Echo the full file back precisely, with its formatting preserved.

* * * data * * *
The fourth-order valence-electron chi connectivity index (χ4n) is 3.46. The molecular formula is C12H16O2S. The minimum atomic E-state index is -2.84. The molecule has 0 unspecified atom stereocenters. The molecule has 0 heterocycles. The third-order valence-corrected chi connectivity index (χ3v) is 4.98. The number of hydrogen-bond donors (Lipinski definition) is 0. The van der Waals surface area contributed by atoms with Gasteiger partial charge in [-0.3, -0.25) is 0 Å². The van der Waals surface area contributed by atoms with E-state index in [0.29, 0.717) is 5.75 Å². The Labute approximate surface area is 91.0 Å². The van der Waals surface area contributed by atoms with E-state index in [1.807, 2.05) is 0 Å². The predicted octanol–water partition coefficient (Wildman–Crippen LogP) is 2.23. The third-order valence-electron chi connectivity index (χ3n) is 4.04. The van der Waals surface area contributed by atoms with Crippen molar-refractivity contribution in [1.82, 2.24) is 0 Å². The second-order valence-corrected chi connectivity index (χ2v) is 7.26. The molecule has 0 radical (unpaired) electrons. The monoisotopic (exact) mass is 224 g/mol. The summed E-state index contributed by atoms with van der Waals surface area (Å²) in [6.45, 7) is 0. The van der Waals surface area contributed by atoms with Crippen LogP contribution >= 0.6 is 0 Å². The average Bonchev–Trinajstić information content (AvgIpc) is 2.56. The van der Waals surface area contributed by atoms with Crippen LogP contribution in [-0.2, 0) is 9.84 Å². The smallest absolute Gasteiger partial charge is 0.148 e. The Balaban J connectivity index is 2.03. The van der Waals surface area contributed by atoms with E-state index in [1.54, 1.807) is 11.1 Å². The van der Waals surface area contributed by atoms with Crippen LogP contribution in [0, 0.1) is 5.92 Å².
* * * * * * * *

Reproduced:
The fourth-order valence-electron chi connectivity index (χ4n) is 3.46. The molecular formula is C12H16O2S. The minimum atomic E-state index is -2.84. The molecule has 0 unspecified atom stereocenters. The molecule has 0 heterocycles. The third-order valence-corrected chi connectivity index (χ3v) is 4.98. The number of hydrogen-bond donors (Lipinski definition) is 0. The van der Waals surface area contributed by atoms with Gasteiger partial charge in [-0.3, -0.25) is 0 Å². The van der Waals surface area contributed by atoms with E-state index in [0.29, 0.717) is 5.75 Å². The Labute approximate surface area is 91.0 Å². The van der Waals surface area contributed by atoms with E-state index in [1.807, 2.05) is 0 Å². The predicted octanol–water partition coefficient (Wildman–Crippen LogP) is 2.23. The third-order valence-electron chi connectivity index (χ3n) is 4.04. The van der Waals surface area contributed by atoms with Crippen molar-refractivity contribution in [1.82, 2.24) is 0 Å². The second-order valence-corrected chi connectivity index (χ2v) is 7.26. The molecule has 0 radical (unpaired) electrons. The monoisotopic (exact) mass is 224 g/mol. The summed E-state index contributed by atoms with van der Waals surface area (Å²) in [6.45, 7) is 0. The van der Waals surface area contributed by atoms with Crippen LogP contribution >= 0.6 is 0 Å². The average Bonchev–Trinajstić information content (AvgIpc) is 2.56. The van der Waals surface area contributed by atoms with Crippen LogP contribution in [-0.2, 0) is 9.84 Å². The smallest absolute Gasteiger partial charge is 0.148 e. The Balaban J connectivity index is 2.03. The van der Waals surface area contributed by atoms with E-state index in [1.54, 1.807) is 11.1 Å². The van der Waals surface area contributed by atoms with Crippen LogP contribution in [0, 0.1) is 5.92 Å².